Let's end crisis and conflict not US aid — it starts with education
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Whenever emergencies leave governments too overwhelmed to provide basic requirements, like food, water, shelter, and education, they rely on aid workers for much needed support to alleviate human suffering. But these humanitarian organizations are severely underfunded, especially those that are providing education in emergencies, which currently gets around 2 percent of all humanitarian funding. This is nowhere near enough to reach the most vulnerable children and youth. And even this already diminutive support is at risk as news last week indicates that foreign aid funding through USAID may be frozen, due to the administration’s proposed reversal of the budget that Congress passed and the president signed in 2018.

America’s international humanitarian aid plays a key role in keeping kids safe around the world. For an already underfunded issue like education in emergencies, the proposed cuts will hit the hardest. For the 75 million kids whose education has been halted permanently or interrupted by conflict, crisis or displacement, this puts them at an even greater risk of violence, trafficking, child labor, child marriage and recruitment by extremist groups.

The normalcy and security of going to school and being part of a community can keep a child safe and motivated, helping them cope with trauma. Take, 5-year-old Daniel, whose family fled the crisis in Venezuela, travelling on foot for two months. They were robbed along the way, and Daniel had to grow up too soon, remaining strong for his pregnant mother and two younger siblings as they finally crossed the border into Peru. His family fled in search of a better life, but without access to education in their new home, their perilous journey will have been in vain.

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When asked about what he misses the most from home, Daniel immediately said ‘school.’ He missed being with his friends and teachers, and when asked about his future hopes, his only desire was to work so he could ensure his family never gets hungry again. When crisis strikes, education gives kids with endless potential, like Daniel, the tools and hope to build a better future, unlocking their potential to rebuild torn systems. But their education cannot wait.

In recognition of the fundamental role that a quality education plays in the lives of affected children and their families, a coalition of U.S. civil society organizations today released a joint statement asking the U.S. Government to provide funding for education in emergencies through a breakthrough fund aptly called: “Education Cannot Wait.” The fund repositions education as a priority when crises - whether natural or man-made, hit, offering a rapid-response mechanism that provide education in the onset of a crisis, and a comprehensive humanitarian education program to help children and youth through recovery phases.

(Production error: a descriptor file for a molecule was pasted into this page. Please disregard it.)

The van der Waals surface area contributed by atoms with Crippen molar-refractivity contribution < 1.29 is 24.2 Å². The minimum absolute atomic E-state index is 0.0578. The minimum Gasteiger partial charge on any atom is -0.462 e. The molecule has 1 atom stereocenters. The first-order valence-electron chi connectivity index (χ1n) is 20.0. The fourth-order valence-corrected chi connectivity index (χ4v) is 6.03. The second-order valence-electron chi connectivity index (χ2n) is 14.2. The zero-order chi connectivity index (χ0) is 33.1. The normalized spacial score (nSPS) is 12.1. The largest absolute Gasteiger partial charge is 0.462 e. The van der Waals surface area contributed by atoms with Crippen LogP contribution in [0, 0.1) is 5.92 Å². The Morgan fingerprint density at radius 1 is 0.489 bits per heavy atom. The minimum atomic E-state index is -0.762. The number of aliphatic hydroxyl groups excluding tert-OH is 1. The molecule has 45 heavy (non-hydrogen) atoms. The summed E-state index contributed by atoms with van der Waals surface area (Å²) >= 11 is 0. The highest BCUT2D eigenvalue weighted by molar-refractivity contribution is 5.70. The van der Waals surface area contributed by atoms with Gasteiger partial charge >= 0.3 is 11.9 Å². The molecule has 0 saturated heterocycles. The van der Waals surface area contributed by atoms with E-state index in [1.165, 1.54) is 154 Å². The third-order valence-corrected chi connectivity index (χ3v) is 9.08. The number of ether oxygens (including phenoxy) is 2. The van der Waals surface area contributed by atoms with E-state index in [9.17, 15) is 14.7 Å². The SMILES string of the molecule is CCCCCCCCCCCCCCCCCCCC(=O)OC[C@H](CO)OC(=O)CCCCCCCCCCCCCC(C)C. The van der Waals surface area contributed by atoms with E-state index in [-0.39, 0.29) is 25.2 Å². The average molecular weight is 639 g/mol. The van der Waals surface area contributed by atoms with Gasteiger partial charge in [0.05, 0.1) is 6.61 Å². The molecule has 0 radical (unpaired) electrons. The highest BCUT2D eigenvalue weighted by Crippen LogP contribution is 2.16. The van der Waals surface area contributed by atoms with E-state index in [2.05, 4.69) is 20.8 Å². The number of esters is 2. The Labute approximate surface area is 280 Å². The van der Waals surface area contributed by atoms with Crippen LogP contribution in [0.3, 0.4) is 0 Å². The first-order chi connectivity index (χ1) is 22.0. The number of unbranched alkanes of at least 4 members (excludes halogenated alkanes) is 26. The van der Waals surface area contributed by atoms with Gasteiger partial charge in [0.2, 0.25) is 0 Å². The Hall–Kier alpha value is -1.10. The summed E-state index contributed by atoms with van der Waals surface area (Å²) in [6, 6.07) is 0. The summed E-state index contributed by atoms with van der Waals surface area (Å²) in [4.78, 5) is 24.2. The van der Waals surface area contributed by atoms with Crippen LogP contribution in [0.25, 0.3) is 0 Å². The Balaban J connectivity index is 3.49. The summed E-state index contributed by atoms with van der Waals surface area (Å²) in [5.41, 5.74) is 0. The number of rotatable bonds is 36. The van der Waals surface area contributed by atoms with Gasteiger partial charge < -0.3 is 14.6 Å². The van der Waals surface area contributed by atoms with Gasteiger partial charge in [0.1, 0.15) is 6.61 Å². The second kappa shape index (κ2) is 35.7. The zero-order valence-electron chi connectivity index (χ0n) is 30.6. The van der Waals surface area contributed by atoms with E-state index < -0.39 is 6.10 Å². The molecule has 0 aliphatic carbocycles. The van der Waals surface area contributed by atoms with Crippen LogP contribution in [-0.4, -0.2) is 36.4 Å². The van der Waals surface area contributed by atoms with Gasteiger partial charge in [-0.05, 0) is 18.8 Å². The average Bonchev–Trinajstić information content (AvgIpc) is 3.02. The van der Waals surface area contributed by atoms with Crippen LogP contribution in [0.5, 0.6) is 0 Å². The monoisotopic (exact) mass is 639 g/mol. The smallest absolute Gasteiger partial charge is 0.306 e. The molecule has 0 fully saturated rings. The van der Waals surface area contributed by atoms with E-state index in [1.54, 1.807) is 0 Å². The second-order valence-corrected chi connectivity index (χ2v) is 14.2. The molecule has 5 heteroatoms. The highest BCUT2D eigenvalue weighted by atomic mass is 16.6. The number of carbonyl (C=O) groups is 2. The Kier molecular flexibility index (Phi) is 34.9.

This support would not have been possible without U.S. leadership. In 2016, at the World Humanitarian Summit in Istanbul, the U.S. was one of nine governments who, through a joint contribution from the State Department and USAID, made an initial $21 million contribution to the fund. This pledge helped, for example, to support the rebuilding and training efforts after the El-Niño-related mudslides in the Piura region of Peru as well as to the rapid-response to crises in Syria, Ethiopia and Yemen. Its impact was felt by children like 5-year-old Evans and Kauri, whose school was rebuilt in Peru and whose teachers and parents were trained in how to respond if another crisis hits. Evans and Kauri’s parents were relieved and grateful to see them return to new classrooms and resume classes with hope and excitement after losing their homes and classmates to the floods.

But U.S. funding to Education Cannot Wait has long since run out and other donors like Denmark and Germany have since made multiple commitments to Education Cannot Wait. Unfortunately, the onset of crisis around the world has not run out and the recent earthquakes in Mozambique, unrest in the Sudan and the Venezuelan crisis closer to home are timely reminders that we’re just one crisis away from another lost generation.

It’s time to ask the U.S. to step up again and keep the flow of aid to crisis affected and poverty stricken parts of the world flowing. Global Citizen together with Save the Children, Jesuit Refugee Service, UNICEF USA and many others who have signed the joint statement are asking USAID to release crucial funds to provide urgent assistance in 2019 to Education Cannot Wait and to appropriate at least $25 million from its 2019/2020 international affairs budget for the fund.

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And what better time than on World Humanitarian Day to make this call to stop the freezes and increase support for those who risk their own lives for a better future for others. As we commemorate the brave people who work on the front-line of the most dangerous places on earth, making sure no one is left behind, let’s make sure that we support, rather than halt their critical work.

Close to 60,000 constituents across the US have supported the campaign and we remain hopeful their voices will be heard by governmental leaders, helping advance quality education for every child, everywhere.

Madge Thomas is senior director of Global Policy and Government Affairs at Global Citizen.